"element": {
                        "type": "plain_text_input",
                        "action_id": "dreamy_input",
                        "multiline": True
                    }
                }
            ]
        }
    )

Updating and pushing views

Modals contain a stack of views. When you call views_open, you add the root view to the modal. After the initial call, you can dynamically update a view by calling views_update, or stack a new view on top of the root view by calling views_push.

views_update
To update a view, you can use the built-in client to call views_update with the view_id that was generated when you opened the view, and a new view including the updated blocks list. If you’re updating the view when a user interacts with an element inside of an existing view, the view_id will be available in the body of the request.

views_push
To push a new view onto the view stack, you can use the built-in client to call views_push with a valid trigger_id a new view payload. The arguments for views_push is the same as opening modals. After you open a modal, you may only push two additional views onto the view stack.

Learn more about updating and pushing views in our API documentation.

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# Listen for a button invocation with action_id `button_abc` (assume it's inside of a modal)
@app.action("button_abc")
def update_modal(ack, body, client):
    # Acknowledge the button request
    ack()
    # Call views_update with the built-in client
    client.views_update(
        # Pass the view_id
        view_id=body["view"]["id"],
        # String that represents view state to protect against race conditions
        hash=body["view"]["hash"],
        # View payload with updated blocks
        view={
            "type": "modal",
            # View identifier
            "callback_id": "view_1",
            "title": {"type": "plain_text", "text": "Updated modal"},
            "blocks": [
                {
                    "type": "section",
                    "text": {"type": "plain_text", "text": "You updated the modal!"}
                },
                {
                    "type": "image",
                    "image_url": "https://media.giphy.com/media/SVZGEcYt7brkFUyU90/giphy.gif",
                    "alt_text": "Yay! The modal was updated"
                }
            ]
        }
    )

Listening for view submissions

If a view payload contains any input blocks, you must listen to view_submission events to receive their values. To listen to view_submission events, you can use the built-in view() method. view() requires a callback_id of type str or re.Pattern.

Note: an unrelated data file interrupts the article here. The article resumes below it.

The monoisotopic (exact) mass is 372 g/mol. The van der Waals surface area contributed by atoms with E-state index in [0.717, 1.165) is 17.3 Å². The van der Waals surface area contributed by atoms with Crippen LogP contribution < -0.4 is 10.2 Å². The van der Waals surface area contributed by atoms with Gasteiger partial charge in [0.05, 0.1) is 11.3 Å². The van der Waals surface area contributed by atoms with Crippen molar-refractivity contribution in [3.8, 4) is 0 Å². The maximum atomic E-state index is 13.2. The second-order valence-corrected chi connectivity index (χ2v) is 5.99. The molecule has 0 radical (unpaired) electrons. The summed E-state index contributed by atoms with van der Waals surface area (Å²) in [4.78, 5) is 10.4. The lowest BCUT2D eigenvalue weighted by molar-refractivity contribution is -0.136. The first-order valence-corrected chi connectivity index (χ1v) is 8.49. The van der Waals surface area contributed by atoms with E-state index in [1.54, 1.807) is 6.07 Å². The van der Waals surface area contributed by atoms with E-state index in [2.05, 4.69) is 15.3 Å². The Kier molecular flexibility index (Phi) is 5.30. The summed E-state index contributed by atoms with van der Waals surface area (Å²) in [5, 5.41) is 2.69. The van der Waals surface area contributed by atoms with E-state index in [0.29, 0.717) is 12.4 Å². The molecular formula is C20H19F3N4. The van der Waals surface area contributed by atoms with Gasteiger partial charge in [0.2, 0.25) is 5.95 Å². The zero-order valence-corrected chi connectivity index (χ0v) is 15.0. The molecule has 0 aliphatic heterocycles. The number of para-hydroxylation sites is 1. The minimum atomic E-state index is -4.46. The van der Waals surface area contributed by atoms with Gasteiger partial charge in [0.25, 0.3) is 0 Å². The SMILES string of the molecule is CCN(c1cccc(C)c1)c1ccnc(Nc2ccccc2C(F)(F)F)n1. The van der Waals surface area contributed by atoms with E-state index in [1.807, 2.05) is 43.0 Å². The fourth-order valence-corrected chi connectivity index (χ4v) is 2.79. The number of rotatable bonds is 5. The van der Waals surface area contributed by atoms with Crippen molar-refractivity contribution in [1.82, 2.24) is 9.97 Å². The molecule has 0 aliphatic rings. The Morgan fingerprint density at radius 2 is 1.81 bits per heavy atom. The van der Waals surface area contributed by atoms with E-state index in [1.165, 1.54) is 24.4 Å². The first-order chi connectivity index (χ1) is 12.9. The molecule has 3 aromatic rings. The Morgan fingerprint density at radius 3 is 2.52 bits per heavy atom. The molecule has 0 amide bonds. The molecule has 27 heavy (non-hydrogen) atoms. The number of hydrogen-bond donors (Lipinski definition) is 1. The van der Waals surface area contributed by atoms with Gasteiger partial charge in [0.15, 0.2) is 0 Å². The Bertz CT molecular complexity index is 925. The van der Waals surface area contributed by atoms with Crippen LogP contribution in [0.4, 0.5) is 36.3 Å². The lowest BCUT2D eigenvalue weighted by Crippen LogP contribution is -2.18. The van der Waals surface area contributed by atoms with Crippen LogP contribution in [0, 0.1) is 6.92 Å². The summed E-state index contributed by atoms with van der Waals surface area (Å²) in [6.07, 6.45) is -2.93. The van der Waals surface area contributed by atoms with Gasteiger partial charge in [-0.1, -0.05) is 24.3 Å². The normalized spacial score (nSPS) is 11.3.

You can access the value of the input blocks by accessing the state object. state contains a values object that uses the block_id and unique action_id to store the input values.

Read more about view submissions in our API documentation.

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# Handle a view_submission event
@app.view("view_b")
def handle_submission(ack, body, client, view):
    # Assume there's an input block with `block_1` as the block_id and `input_a`
    val = view["state"]["values"]["block_1"]["input_a"]
    user = body["user"]["id"]
    # Validate the inputs
    errors = {}
    if val is not None and len(val) <= 5:
        errors["block_1"] = "The value must be longer than 5 characters"
    if len(errors) > 0:
        ack(response_action="errors", errors=errors)
        return
    # Acknowledge the view_submission event and close the modal
    ack()
    # Do whatever you want with the input data - here we're saving it to a DB
    # then sending the user a verification of their submission

    # Message to send user
    msg = ""
    try:
        # Save to DB
        msg = f"Your submission of {val} was successful"
    except Exception as e:
        # Handle error
        msg = "There was an error with your submission"
    finally:
        # Message the user
        client.chat_postMessage(channel=user, text=msg)

Publishing views to App Home

Home tabs are customizable surfaces accessible via the sidebar and search that allow apps to display views on a per-user basis. After enabling App Home within your app configuration, home tabs can be published and updated by passing a user_id and view payload to the views.publish method.

You can subscribe to the app_home_opened event to listen for when users open your App Home.

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@app.event("app_home_opened")
def open_modal(client, event, logger):
    try:
        # Call views.publish with the built-in client
        client.views_publish(
            # Use the user ID associated with the event
            user_id=event["user"],
            # Home tabs must be enabled in your app configuration
            view={
                "type": "home",
                "blocks": [
                    {
                        "type": "section",
                        "text": {
                            "type": "mrkdwn",
                            "text": "*Welcome home, <@" + event["user"] + "> :house:*"